Paul L. Caron

Monday, March 30, 2015

Thomas Presents User-Friendly Taxpaying Today at Indiana

Thomas (2015)Kathleen DeLaney Thomas (North Carolina) presents User-Friendly Taxpaying at Indiana today as part of its Tax Policy Colloquium hosted by Leandra Lederman:

Our income tax system is notoriously complex. The sheer volume of the tax code, along with the technical nature of its provisions, means that many individuals don’t fully understand the tax rules that apply to them. This Article refers to this type of tax complexity as “substantive complexity.” Although many commentators have argued for reforms that would simplify the substance of our tax laws, others have argued that substantive complexity is necessary if we want to tax each person according to his or her individual circumstances.

But there is another type of complexity embedded in our tax system that has been underexplored in the debate over simplification. Apart from the fact that the substance of our tax laws is confusing, our interactions with the tax system can also be incredibly tedious and burdensome. Even when taxpayers understand the relevant legal rules, complying with one’s tax obligations may still entail a complex process, such as spending hours entering information on returns, sifting through pages of instructions, or having to keep records of numerous expenses. This Article refers to this type of tax complexity as “procedural complexity.” Not only does procedural complexity impose enormous efficiency costs, it also deters voluntary participation in the tax system. When faced with the burden of accurately reporting their tax liability, many taxpayers may decide that complying is simply too much work. This tendency to avoid mental effort is supported by numerous behavioral studies.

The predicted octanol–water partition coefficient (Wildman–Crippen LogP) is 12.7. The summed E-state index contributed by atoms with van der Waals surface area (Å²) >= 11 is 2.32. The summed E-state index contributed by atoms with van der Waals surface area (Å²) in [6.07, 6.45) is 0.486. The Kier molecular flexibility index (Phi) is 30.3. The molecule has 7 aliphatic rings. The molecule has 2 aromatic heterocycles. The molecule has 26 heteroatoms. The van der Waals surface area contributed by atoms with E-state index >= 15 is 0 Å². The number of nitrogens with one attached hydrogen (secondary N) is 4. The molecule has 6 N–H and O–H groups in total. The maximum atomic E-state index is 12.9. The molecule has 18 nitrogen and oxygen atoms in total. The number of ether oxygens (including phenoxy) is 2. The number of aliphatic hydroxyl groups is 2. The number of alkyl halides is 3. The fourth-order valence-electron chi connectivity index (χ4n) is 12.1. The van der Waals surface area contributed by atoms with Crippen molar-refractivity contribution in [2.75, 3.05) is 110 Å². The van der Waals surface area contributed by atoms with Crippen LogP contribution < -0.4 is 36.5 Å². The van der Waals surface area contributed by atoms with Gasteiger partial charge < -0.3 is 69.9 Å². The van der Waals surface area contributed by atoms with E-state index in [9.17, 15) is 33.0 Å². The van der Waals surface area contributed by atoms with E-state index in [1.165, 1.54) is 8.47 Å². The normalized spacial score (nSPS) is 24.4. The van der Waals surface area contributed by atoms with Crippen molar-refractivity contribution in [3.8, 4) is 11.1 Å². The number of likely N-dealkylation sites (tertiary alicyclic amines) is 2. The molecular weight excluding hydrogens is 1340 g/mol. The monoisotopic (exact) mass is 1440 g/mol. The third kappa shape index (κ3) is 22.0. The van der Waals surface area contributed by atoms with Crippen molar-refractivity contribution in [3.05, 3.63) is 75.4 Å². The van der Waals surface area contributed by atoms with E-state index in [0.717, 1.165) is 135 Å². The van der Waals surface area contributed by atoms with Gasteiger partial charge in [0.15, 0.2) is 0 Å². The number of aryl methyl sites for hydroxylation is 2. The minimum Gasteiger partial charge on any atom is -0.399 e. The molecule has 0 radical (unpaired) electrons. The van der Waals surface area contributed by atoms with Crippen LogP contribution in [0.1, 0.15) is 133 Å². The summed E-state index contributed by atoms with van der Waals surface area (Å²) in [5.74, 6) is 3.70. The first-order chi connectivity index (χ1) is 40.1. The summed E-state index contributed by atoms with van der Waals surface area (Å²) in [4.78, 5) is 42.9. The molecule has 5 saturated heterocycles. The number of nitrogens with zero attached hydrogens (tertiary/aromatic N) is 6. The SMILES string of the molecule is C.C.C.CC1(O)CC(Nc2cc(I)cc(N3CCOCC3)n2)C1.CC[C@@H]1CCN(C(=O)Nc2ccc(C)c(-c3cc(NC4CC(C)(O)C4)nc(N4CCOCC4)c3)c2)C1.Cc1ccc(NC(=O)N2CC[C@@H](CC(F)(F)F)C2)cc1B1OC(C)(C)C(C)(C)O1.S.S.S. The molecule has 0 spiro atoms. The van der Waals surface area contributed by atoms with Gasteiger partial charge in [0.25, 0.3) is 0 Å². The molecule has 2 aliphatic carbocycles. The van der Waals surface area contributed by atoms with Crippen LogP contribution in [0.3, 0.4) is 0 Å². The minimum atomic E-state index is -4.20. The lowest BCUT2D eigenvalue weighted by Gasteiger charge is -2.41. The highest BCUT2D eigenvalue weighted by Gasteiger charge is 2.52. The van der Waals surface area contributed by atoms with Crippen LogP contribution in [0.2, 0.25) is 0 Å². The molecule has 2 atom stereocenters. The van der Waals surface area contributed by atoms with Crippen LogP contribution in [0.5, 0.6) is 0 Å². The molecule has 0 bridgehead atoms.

This Article argues that policymakers could encourage better tax compliance by simplifying the process of paying taxes. For example, the IRS could allow taxpayers to easily record, access, and report their income and deductions online. Easing the burden of taxpaying should encourage more taxpayers to report honestly, in addition to reducing their compliance costs. In the same way that designing products or websites to be user-friendly encourages their use, making the tax system more user-friendly should attract more voluntary participation.


Leandra Lederman (Indiana-Bloomington), Margaret Ryznar (Indiana-Indianapolis), and Kathleen DeLaney Thomas (North Carolina)

Colloquia, Scholarship, Tax | Permalink